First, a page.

ACLED Regional Overview – South Asia (3 – 9 November 2019)

Report
from Armed Conflict Location & Event Data Project
Published on 09 Nov 2019 View Original

Key trends in South Asia last week include: domestic militant activity in Pakistan; continuing demonstrations against a controversial bill in India; and demonstrations in India and Nepal over territorial concerns.

In Pakistan, multiple attacks perpetrated by domestic militant groups targeting security forces were reported in the restive province of Khyber Pakhtunkhwa. Tehrik-e-Taliban Pakistan (TTP) fired rockets at a security force cantonment in Khyber district. Hizbul Ahrar, a splinter group of TTP, claimed responsibility for two roadside bomb attacks in North Waziristan district, resulting in the reported deaths of four security personnel. In Bajaur district, suspected militants fired rockets at the house of an Awami National Party (ANP) leader. Leaders and activists of the secular ANP have come under frequent attacks due to their strong opposition to the Taliban and broader militancy in the region (RFE/RL, 29 June 2019). Furthermore, recent attacks on political leaders and pro-government tribal elders in Bajaur have caused concern about a militant resurgence in the area, which was controlled by TTP between 2006 and 2009 (Gandhara, 5 September 2019).

In India, demonstrations against the Citizenship Amendment Bill (CAB) were reported in the northeast states of Assam and Meghalaya. Demonstrations against the bill have resurfaced in recent months following a pause which coincided with the Lok Sabha elections in April and May 2019. Opponents of the bill, which would grant citizenship rights to undocumented non-Muslim immigrants, contend that legitimizing undocumented immigrants would threaten the indigenous communities of the region (for more on the CAB, see this ACLED report).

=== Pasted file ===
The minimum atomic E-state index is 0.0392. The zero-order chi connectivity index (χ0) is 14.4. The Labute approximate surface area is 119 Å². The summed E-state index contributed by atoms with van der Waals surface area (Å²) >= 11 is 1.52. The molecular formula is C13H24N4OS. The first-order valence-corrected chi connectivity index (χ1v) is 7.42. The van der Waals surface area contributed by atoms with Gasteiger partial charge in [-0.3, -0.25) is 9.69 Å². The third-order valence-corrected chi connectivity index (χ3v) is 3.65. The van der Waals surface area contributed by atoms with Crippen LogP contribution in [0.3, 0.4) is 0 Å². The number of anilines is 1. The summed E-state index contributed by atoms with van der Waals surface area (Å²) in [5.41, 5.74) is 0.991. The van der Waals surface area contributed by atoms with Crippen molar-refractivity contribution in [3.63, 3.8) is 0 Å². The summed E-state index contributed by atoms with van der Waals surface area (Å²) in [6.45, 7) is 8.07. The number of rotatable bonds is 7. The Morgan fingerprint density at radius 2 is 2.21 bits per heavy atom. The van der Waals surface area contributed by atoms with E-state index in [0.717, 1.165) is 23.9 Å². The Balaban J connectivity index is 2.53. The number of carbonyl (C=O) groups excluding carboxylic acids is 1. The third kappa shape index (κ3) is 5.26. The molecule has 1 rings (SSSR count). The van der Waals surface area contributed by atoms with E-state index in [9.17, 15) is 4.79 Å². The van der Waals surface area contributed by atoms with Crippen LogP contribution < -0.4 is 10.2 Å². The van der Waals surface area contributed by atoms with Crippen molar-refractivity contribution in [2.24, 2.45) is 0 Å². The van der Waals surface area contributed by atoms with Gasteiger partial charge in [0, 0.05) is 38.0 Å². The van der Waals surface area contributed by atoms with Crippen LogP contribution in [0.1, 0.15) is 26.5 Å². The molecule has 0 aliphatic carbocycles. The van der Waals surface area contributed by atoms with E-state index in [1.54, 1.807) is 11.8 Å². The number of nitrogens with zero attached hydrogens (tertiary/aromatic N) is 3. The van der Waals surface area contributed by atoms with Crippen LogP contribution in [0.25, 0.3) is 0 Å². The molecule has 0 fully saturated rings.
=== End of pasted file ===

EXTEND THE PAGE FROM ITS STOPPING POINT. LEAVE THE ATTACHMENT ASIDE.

Elsewhere in northeast India, fears over the redrawing of internal boundaries have prompted significant demonstration events in Manipur state. The Coordination Committee on Manipur Integrity (COCOMI), a network of local civil society organisations, has led a wave of demonstrations over concerns that recent terms of an agreement between the central government and Naga rebels may compromise the integrity of Manipur state (Hindustan Times, 9 November 2019). The concerns have arisen over long-standing rebel demands for the implementation of a new state of Nagalim, to be carved from Naga-majority areas in Manipur, Assam, Arunachal Pradesh and western Myanmar (Al Jazeera, 6 October 2019). The Naga peace process was launched in 2015 and has attempted to bring an end to the long-running insurgency which began in the 1950s (Hindustan Times, 19 October 2019).

In Nepal, the Indian government’s release of a new territorial map, following the bifurcation of the erstwhile state of Jammu and Kashmir, has triggered nationwide demonstrations. The map, which includes Indian-administered Kalapani within India’s Uttarakhand state, has reawakened tensions over the site of a long-term territorial dispute between the two countries (Indian Express, 12 November 2019). The dispute over Kalapani — located at the tri-junction of India, China (Tibet) and Nepal — has its roots in conflicting maps produced by British India in the 18th century, and has been garrisoned by India’s Indo-Tibetan Border Police since the 1960s (The Print, 11 November 2019).